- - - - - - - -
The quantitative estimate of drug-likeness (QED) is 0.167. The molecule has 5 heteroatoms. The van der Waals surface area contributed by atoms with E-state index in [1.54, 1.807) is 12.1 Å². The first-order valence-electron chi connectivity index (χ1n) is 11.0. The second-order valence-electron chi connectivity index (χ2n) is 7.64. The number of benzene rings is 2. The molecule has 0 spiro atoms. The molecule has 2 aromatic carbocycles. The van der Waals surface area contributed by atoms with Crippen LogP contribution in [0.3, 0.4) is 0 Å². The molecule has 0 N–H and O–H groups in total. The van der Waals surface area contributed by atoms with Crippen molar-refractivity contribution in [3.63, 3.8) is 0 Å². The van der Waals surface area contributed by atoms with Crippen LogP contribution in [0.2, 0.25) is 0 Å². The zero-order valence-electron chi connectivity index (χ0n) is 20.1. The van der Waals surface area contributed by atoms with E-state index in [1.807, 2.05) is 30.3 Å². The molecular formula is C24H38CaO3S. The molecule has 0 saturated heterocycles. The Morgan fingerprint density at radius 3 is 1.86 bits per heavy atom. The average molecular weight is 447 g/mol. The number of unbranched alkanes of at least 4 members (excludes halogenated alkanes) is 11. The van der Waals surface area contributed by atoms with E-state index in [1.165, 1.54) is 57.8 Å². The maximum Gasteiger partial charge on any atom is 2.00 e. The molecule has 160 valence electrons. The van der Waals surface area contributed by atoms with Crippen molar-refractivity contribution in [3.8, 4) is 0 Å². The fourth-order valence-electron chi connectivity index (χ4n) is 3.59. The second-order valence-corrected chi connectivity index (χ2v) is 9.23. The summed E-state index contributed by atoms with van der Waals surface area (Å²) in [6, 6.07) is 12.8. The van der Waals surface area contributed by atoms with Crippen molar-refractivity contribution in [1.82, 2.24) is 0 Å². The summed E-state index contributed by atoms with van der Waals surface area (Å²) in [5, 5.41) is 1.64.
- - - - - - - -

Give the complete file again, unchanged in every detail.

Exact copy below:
The quantitative estimate of drug-likeness (QED) is 0.167. The molecule has 5 heteroatoms. The van der Waals surface area contributed by atoms with E-state index in [1.54, 1.807) is 12.1 Å². The first-order valence-electron chi connectivity index (χ1n) is 11.0. The second-order valence-electron chi connectivity index (χ2n) is 7.64. The number of benzene rings is 2. The molecule has 0 spiro atoms. The molecule has 2 aromatic carbocycles. The van der Waals surface area contributed by atoms with Crippen LogP contribution in [0.3, 0.4) is 0 Å². The molecule has 0 N–H and O–H groups in total. The van der Waals surface area contributed by atoms with Crippen molar-refractivity contribution in [3.63, 3.8) is 0 Å². The van der Waals surface area contributed by atoms with Crippen LogP contribution in [0.2, 0.25) is 0 Å². The zero-order valence-electron chi connectivity index (χ0n) is 20.1. The van der Waals surface area contributed by atoms with E-state index in [1.807, 2.05) is 30.3 Å². The molecular formula is C24H38CaO3S. The molecule has 0 saturated heterocycles. The Morgan fingerprint density at radius 3 is 1.86 bits per heavy atom. The average molecular weight is 447 g/mol. The number of unbranched alkanes of at least 4 members (excludes halogenated alkanes) is 11. The van der Waals surface area contributed by atoms with E-state index in [1.165, 1.54) is 57.8 Å². The maximum Gasteiger partial charge on any atom is 2.00 e. The molecule has 160 valence electrons. The van der Waals surface area contributed by atoms with Crippen molar-refractivity contribution in [3.8, 4) is 0 Å². The fourth-order valence-electron chi connectivity index (χ4n) is 3.59. The second-order valence-corrected chi connectivity index (χ2v) is 9.23. The summed E-state index contributed by atoms with van der Waals surface area (Å²) in [6, 6.07) is 12.8. The van der Waals surface area contributed by atoms with Crippen molar-refractivity contribution in [1.82, 2.24) is 0 Å². The summed E-state index contributed by atoms with van der Waals surface area (Å²) in [5, 5.41) is 1.64.